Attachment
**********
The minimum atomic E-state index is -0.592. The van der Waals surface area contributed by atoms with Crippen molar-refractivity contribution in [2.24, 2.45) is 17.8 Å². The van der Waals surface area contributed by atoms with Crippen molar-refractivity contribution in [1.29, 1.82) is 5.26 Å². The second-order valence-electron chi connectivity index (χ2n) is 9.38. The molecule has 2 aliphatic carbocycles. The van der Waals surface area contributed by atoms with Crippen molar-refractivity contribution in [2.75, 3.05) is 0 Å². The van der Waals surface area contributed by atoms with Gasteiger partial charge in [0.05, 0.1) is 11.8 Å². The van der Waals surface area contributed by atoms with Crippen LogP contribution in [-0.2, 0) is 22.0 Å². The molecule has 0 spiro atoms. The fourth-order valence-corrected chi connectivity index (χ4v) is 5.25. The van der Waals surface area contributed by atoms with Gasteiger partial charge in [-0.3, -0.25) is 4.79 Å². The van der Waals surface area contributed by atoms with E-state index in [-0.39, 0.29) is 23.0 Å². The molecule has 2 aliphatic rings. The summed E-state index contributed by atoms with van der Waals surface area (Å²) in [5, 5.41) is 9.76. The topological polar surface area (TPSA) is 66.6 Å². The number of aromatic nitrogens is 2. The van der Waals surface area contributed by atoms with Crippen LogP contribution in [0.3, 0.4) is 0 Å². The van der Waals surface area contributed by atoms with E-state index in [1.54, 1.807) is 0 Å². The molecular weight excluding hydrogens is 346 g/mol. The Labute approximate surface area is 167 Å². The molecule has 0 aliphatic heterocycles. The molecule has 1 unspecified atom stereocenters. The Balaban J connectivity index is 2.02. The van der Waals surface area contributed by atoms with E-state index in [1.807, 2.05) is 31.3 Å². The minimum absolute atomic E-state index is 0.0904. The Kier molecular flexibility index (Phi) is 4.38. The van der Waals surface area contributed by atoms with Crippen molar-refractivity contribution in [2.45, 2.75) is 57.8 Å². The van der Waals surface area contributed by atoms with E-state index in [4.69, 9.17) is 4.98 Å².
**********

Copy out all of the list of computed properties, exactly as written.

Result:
The minimum atomic E-state index is -0.592. The van der Waals surface area contributed by atoms with Crippen molar-refractivity contribution in [2.24, 2.45) is 17.8 Å². The van der Waals surface area contributed by atoms with Crippen molar-refractivity contribution in [1.29, 1.82) is 5.26 Å². The second-order valence-electron chi connectivity index (χ2n) is 9.38. The molecule has 2 aliphatic carbocycles. The van der Waals surface area contributed by atoms with Crippen molar-refractivity contribution in [2.75, 3.05) is 0 Å². The van der Waals surface area contributed by atoms with Gasteiger partial charge in [0.05, 0.1) is 11.8 Å². The van der Waals surface area contributed by atoms with Crippen LogP contribution in [-0.2, 0) is 22.0 Å². The molecule has 0 spiro atoms. The fourth-order valence-corrected chi connectivity index (χ4v) is 5.25. The van der Waals surface area contributed by atoms with Gasteiger partial charge in [-0.3, -0.25) is 4.79 Å². The van der Waals surface area contributed by atoms with E-state index in [-0.39, 0.29) is 23.0 Å². The molecule has 2 aliphatic rings. The summed E-state index contributed by atoms with van der Waals surface area (Å²) in [5, 5.41) is 9.76. The topological polar surface area (TPSA) is 66.6 Å². The number of aromatic nitrogens is 2. The van der Waals surface area contributed by atoms with Crippen LogP contribution in [0.3, 0.4) is 0 Å². The van der Waals surface area contributed by atoms with E-state index in [1.54, 1.807) is 0 Å². The molecular weight excluding hydrogens is 346 g/mol. The Labute approximate surface area is 167 Å². The molecule has 0 aliphatic heterocycles. The molecule has 1 unspecified atom stereocenters. The Balaban J connectivity index is 2.02. The van der Waals surface area contributed by atoms with E-state index in [1.807, 2.05) is 31.3 Å². The minimum absolute atomic E-state index is 0.0904. The Kier molecular flexibility index (Phi) is 4.38. The van der Waals surface area contributed by atoms with Crippen molar-refractivity contribution in [2.45, 2.75) is 57.8 Å². The van der Waals surface area contributed by atoms with E-state index in [4.69, 9.17) is 4.98 Å².